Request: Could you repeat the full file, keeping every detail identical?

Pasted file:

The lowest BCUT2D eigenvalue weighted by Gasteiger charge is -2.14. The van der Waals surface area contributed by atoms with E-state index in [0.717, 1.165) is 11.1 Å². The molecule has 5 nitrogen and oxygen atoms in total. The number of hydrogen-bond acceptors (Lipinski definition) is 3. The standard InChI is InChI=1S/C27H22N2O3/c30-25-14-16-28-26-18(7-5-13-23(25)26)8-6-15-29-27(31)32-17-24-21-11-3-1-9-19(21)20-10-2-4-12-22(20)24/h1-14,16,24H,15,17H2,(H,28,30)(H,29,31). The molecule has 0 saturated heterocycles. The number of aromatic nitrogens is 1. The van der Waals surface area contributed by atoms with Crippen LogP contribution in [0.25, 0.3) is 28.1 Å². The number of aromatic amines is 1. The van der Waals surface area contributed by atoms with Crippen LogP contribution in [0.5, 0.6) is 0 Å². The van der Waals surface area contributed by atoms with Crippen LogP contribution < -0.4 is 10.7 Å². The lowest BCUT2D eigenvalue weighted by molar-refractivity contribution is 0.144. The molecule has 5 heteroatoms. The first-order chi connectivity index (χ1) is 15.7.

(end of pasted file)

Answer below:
The lowest BCUT2D eigenvalue weighted by Gasteiger charge is -2.14. The van der Waals surface area contributed by atoms with E-state index in [0.717, 1.165) is 11.1 Å². The molecule has 5 nitrogen and oxygen atoms in total. The number of hydrogen-bond acceptors (Lipinski definition) is 3. The standard InChI is InChI=1S/C27H22N2O3/c30-25-14-16-28-26-18(7-5-13-23(25)26)8-6-15-29-27(31)32-17-24-21-11-3-1-9-19(21)20-10-2-4-12-22(20)24/h1-14,16,24H,15,17H2,(H,28,30)(H,29,31). The molecule has 0 saturated heterocycles. The number of aromatic nitrogens is 1. The van der Waals surface area contributed by atoms with Crippen LogP contribution in [0.25, 0.3) is 28.1 Å². The number of aromatic amines is 1. The van der Waals surface area contributed by atoms with Crippen LogP contribution in [0.5, 0.6) is 0 Å². The van der Waals surface area contributed by atoms with Crippen LogP contribution < -0.4 is 10.7 Å². The lowest BCUT2D eigenvalue weighted by molar-refractivity contribution is 0.144. The molecule has 5 heteroatoms. The first-order chi connectivity index (χ1) is 15.7.